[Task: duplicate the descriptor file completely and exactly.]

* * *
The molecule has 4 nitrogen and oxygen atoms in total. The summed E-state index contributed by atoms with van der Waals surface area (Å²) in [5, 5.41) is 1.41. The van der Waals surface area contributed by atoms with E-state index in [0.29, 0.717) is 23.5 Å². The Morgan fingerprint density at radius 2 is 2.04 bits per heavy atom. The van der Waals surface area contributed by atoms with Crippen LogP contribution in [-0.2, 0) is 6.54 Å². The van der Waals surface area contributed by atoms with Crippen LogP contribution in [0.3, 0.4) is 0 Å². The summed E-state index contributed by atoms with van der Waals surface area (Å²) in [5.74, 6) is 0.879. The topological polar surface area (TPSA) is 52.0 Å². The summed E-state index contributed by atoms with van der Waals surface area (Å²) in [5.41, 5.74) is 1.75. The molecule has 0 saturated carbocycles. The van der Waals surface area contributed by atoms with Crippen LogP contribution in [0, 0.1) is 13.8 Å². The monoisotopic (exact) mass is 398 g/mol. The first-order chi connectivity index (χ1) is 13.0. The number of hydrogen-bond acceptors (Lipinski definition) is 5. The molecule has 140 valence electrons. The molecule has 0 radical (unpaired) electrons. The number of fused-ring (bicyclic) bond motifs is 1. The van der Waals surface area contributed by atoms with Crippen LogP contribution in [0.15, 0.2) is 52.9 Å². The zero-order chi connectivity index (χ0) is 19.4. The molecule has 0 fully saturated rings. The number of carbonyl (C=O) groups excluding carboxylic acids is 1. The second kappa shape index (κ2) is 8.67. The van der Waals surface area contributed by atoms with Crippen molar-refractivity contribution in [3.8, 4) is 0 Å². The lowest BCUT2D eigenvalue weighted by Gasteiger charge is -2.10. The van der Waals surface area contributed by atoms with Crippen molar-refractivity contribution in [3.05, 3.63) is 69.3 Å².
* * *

The molecule has 4 nitrogen and oxygen atoms in total. The summed E-state index contributed by atoms with van der Waals surface area (Å²) in [5, 5.41) is 1.41. The van der Waals surface area contributed by atoms with E-state index in [0.29, 0.717) is 23.5 Å². The Morgan fingerprint density at radius 2 is 2.04 bits per heavy atom. The van der Waals surface area contributed by atoms with Crippen LogP contribution in [-0.2, 0) is 6.54 Å². The van der Waals surface area contributed by atoms with Crippen LogP contribution in [0.3, 0.4) is 0 Å². The summed E-state index contributed by atoms with van der Waals surface area (Å²) in [5.74, 6) is 0.879. The topological polar surface area (TPSA) is 52.0 Å². The summed E-state index contributed by atoms with van der Waals surface area (Å²) in [5.41, 5.74) is 1.75. The molecule has 0 saturated carbocycles. The van der Waals surface area contributed by atoms with Crippen LogP contribution in [0, 0.1) is 13.8 Å². The monoisotopic (exact) mass is 398 g/mol. The first-order chi connectivity index (χ1) is 13.0. The number of hydrogen-bond acceptors (Lipinski definition) is 5. The molecule has 140 valence electrons. The molecule has 0 radical (unpaired) electrons. The number of fused-ring (bicyclic) bond motifs is 1. The van der Waals surface area contributed by atoms with Crippen LogP contribution in [0.15, 0.2) is 52.9 Å². The zero-order chi connectivity index (χ0) is 19.4. The molecule has 0 fully saturated rings. The number of carbonyl (C=O) groups excluding carboxylic acids is 1. The second kappa shape index (κ2) is 8.67. The van der Waals surface area contributed by atoms with Crippen molar-refractivity contribution in [3.8, 4) is 0 Å². The lowest BCUT2D eigenvalue weighted by Gasteiger charge is -2.10. The van der Waals surface area contributed by atoms with Crippen molar-refractivity contribution in [3.05, 3.63) is 69.3 Å².